Setting up maemo 5 python development environment
Last week I finally got around to downgrading my laptop from karmic to jaunty. I did this for a couple of reasons. For my laptop the control of external displays regressed from working flawlessly, to crashing everytime it tried to detect an external display that it didnt boot with.
Secondly,, eclipse has some major problems on karmic due to some changes. The fault is with eclipse, but it will be some time before any fixes work through to the eclipse based products I need to work with, so I downgraded.
This meant that I wanted to set up my development environment again for witter, and decided to try and make a better job of it.
So first thing I did was install esbox.
The python plugins are pretty good, and just simple stuff like the outline view of the code, makes navigating around much easier. And some basic syntax highlighting goes a long way to improve productivity.
However the main reason I stopped using esbox before was i failed to get it working with the subversion plugins. I ended up following the instructions here which got me going nicely.
So why is subversion support so important? If you are going to get even slightly into developing any app, you really want it in some kind of version control system. Ideally one hosted somewhere, so that should the worst happen to your pc, you dont lose it. But verison control is more than just backup, its freedom to make wide reaching changes without any worry that you can’t get back to a working system. Wither version control it is trivial to go back to any previous version. I personally like to be able to see how my application evolves over time, as it’s useful for writing blog posts about it.
So svn is just one possible version control system, however it is the one used by garage.maemo.org. Which is the easiest place to find hosting for your maemo project, since you can just sign up and get it free and easy.
I personally would like to see more integration between garage and the talblet repository / build system. It would be cool is a correctly formed project in svn in garage could automagically be built correctly at the click of a button. But it isn’t. At least not yet.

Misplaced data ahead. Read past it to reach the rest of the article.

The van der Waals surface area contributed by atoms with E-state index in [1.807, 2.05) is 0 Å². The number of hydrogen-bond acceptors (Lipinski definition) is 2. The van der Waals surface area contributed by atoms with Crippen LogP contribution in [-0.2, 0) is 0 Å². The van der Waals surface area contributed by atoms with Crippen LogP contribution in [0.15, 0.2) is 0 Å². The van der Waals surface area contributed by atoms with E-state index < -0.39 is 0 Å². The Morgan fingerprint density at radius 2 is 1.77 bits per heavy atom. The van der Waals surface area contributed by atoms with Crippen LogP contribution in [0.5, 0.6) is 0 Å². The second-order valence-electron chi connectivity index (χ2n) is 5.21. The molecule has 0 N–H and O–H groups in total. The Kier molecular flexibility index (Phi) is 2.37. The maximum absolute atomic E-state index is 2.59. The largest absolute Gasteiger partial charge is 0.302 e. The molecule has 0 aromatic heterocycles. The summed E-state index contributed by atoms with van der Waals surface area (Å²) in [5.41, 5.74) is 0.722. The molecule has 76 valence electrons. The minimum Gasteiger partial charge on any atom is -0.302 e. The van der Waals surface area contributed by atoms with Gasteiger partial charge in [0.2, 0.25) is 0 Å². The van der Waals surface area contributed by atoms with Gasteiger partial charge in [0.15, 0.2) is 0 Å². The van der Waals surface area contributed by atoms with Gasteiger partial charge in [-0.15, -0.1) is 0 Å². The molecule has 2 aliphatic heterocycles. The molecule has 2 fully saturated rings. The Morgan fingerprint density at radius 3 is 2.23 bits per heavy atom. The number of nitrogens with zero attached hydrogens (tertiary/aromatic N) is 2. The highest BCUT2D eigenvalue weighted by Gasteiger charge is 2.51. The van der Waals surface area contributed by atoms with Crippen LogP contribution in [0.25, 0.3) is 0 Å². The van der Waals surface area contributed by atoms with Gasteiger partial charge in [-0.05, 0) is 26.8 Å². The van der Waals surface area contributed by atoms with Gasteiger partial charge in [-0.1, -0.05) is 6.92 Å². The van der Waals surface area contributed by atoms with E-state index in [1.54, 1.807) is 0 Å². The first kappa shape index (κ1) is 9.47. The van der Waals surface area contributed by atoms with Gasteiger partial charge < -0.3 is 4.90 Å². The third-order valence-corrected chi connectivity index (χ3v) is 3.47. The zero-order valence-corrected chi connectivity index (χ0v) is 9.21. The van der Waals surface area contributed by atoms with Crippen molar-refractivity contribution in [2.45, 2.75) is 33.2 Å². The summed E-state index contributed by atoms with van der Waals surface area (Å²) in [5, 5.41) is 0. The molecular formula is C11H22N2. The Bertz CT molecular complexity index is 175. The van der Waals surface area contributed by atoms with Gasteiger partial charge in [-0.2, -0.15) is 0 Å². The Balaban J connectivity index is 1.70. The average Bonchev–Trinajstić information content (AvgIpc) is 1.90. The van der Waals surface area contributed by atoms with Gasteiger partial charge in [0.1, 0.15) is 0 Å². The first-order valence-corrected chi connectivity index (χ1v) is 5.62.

So with esbox and svn support i was ready to checkout witter back into my workspace and get on with development. However I personally quite like having the fremantle development environment. With esbox you can just run python right on the device if you configure it as a remote environment. And there are distinct advantages to this approach, not least the fact you don’t have to setup scratchbox etc.
However I find it faster, once setup, to copy files into scratchbox and run locally, rather than ssh things accross to my n900 which i then have to switch to, then back to laptop etc.
The important things for python in the scratchbox development environment are,…don’t bother with the armel target. That is only really needed if you are compiling c for the device. The x86 target is better because you can actually run the emulated n900.
Once youve setup stcratchbox, done the updates, and installed the nokia-binaries pacakge. You will want to add the extras-devel repository to your /etc/apt/sources.list. This allows you to install all the required python libraries.
I’d list them here, but I find it useful to stumble over each library my app needs as I add the imports, since I can keep a list which will ultimatly make it into a depends declaration when you build your python project into an installable app.
The other thing you want to do in scratchbox is modify the /etc/resolv.conf file to match that of your host system. Without it you won’t be able to resolve any internet addresses. Given you are developing for a mobile internet device, it’s likely your app will need to access the internet.
I personally develop in esbox natively in ubuntu. Then copy my files into scratchbox. And I have Xephyr running, with maemo 5 up inside it. And a terminal logged into scratchbox where I can run/rerun my app.
Then when I want to copy onto my n900 I just scp the files to the device.
With this setup, anyone wanting to look at the witter source can just open a new project in esbox as an svn project and enter the svn details for witter (or whatever project from garage you are interested in) and you can start playing with the code much as the developer does.
It’s not as good as eclipse for java, but it makes devloping in python a little easier, and integration with svn makes working with a garage project nicer to do. Maybe in time there will be more great python help for would-be developers.